Torch Song: The Life of Helen Morgan

by Mrs. Parker

Copyright 2004 by Michele Gouveia. All rights reserved.

A petite singer, perched on the edge of a piano in a smoky nightclub, warbles about the man that done her wrong. It sounds like a cliché, but in the 1920s prohibition world of speakeasies and nightclubs, one woman established this image, defining the term torch singer. Her name was Helen Morgan.

Helen Morgan as Julie, the role she originated in Showboat. Photo: Culver Pictures.

Morgan was not an overnight success. Hers was a tale of years of struggle in small clubs and choruses before achieving success on Broadway and in nightclubs that bore her name. But her fame would come with a price that would eventually lead to her downfall.

Morgan loved to sing from the start. At five the precocious little girl climbed atop an ironing board and announced to her mother that “I will now sing ‘Three Blind Mice.’”[1] At twelve, she was overheard singing by Amy Leslie, an ex-stage actress and newspaper woman who quickly began championing the young girl’s cause. The result was a job performing at the French Troc, a Montreal nightclub. The young Morgan wowed the audiences with her poignant renditions of French Canadian songs she had learned growing up near Toronto. The crowd grew nightly and, as the legend goes, Morgan, who was dwarfed by the large crowd, was picked up one night by a member of the audience and placed on top of the piano. It would become her trademark.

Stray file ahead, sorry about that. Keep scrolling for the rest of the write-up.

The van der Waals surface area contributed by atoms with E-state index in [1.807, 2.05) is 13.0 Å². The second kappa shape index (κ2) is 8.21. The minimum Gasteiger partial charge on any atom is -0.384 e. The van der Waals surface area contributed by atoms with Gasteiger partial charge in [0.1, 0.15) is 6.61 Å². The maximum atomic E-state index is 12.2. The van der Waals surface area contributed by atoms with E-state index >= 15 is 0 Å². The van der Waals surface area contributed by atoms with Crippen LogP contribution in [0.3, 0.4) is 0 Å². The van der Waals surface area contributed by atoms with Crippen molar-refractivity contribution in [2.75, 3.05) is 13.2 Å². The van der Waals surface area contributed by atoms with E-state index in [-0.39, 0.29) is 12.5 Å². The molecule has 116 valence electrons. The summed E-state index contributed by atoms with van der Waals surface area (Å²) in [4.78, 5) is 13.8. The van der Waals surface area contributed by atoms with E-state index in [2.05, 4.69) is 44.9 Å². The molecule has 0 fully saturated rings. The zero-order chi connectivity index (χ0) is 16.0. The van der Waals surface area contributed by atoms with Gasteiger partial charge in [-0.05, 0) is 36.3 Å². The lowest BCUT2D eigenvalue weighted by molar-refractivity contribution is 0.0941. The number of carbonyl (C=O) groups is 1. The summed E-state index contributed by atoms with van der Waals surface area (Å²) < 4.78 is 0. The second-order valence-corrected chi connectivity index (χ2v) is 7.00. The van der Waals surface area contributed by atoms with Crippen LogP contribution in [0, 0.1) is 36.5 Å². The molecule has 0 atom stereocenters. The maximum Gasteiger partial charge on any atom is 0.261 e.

Morgan was soon forced to quit due to her age, and it wasn’t until six years later that she was able to make a real debut at a Chicago night spot called the Green Mill. Although she would perform in the theatre, Morgan would always be associated with nightclubs.

In 1918, she and her mother moved to New York where Morgan started going to auditions. The gamine-faced chanteuse with the halo of dark curls stood out from the other young singers but it would be a while before she was noticed.

That first year in the city, she got a chance to perform, albeit in an unusual way. A war bond rally was being held across from the Palace Theatre with various celebrities in attendance, including America’s Sweetheart, Mary Pickford. Morgan got up the courage to ask Pickford if she could sing a song in exchange for the purchase of a $10 bond. Pickford agreed, and with the help of a megaphone, Morgan sang “Over There,” effectively making her Broadway debut.